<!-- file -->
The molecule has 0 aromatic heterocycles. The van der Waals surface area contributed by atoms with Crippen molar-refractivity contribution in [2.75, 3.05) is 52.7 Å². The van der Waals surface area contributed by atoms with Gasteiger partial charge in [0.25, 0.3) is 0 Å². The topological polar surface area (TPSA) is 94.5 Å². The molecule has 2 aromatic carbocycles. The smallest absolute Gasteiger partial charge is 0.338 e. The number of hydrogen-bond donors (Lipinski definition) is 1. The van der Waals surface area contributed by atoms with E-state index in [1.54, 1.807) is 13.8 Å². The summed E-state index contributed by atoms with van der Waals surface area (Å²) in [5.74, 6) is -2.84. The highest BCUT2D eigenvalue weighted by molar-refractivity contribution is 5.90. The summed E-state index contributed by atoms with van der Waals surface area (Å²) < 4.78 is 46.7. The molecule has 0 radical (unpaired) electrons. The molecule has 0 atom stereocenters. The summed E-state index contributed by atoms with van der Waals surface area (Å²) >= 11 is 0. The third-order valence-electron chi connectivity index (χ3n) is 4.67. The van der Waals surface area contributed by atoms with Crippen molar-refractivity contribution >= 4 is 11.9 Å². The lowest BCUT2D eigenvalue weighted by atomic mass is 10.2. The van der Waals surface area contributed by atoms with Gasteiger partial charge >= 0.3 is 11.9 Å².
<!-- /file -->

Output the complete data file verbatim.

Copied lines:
The molecule has 0 aromatic heterocycles. The van der Waals surface area contributed by atoms with Crippen molar-refractivity contribution in [2.75, 3.05) is 52.7 Å². The van der Waals surface area contributed by atoms with Gasteiger partial charge in [0.25, 0.3) is 0 Å². The topological polar surface area (TPSA) is 94.5 Å². The molecule has 2 aromatic carbocycles. The smallest absolute Gasteiger partial charge is 0.338 e. The number of hydrogen-bond donors (Lipinski definition) is 1. The van der Waals surface area contributed by atoms with E-state index in [1.54, 1.807) is 13.8 Å². The summed E-state index contributed by atoms with van der Waals surface area (Å²) in [5.74, 6) is -2.84. The highest BCUT2D eigenvalue weighted by molar-refractivity contribution is 5.90. The summed E-state index contributed by atoms with van der Waals surface area (Å²) < 4.78 is 46.7. The molecule has 0 radical (unpaired) electrons. The molecule has 0 atom stereocenters. The summed E-state index contributed by atoms with van der Waals surface area (Å²) >= 11 is 0. The third-order valence-electron chi connectivity index (χ3n) is 4.67. The van der Waals surface area contributed by atoms with Crippen molar-refractivity contribution >= 4 is 11.9 Å². The lowest BCUT2D eigenvalue weighted by atomic mass is 10.2. The van der Waals surface area contributed by atoms with Gasteiger partial charge >= 0.3 is 11.9 Å².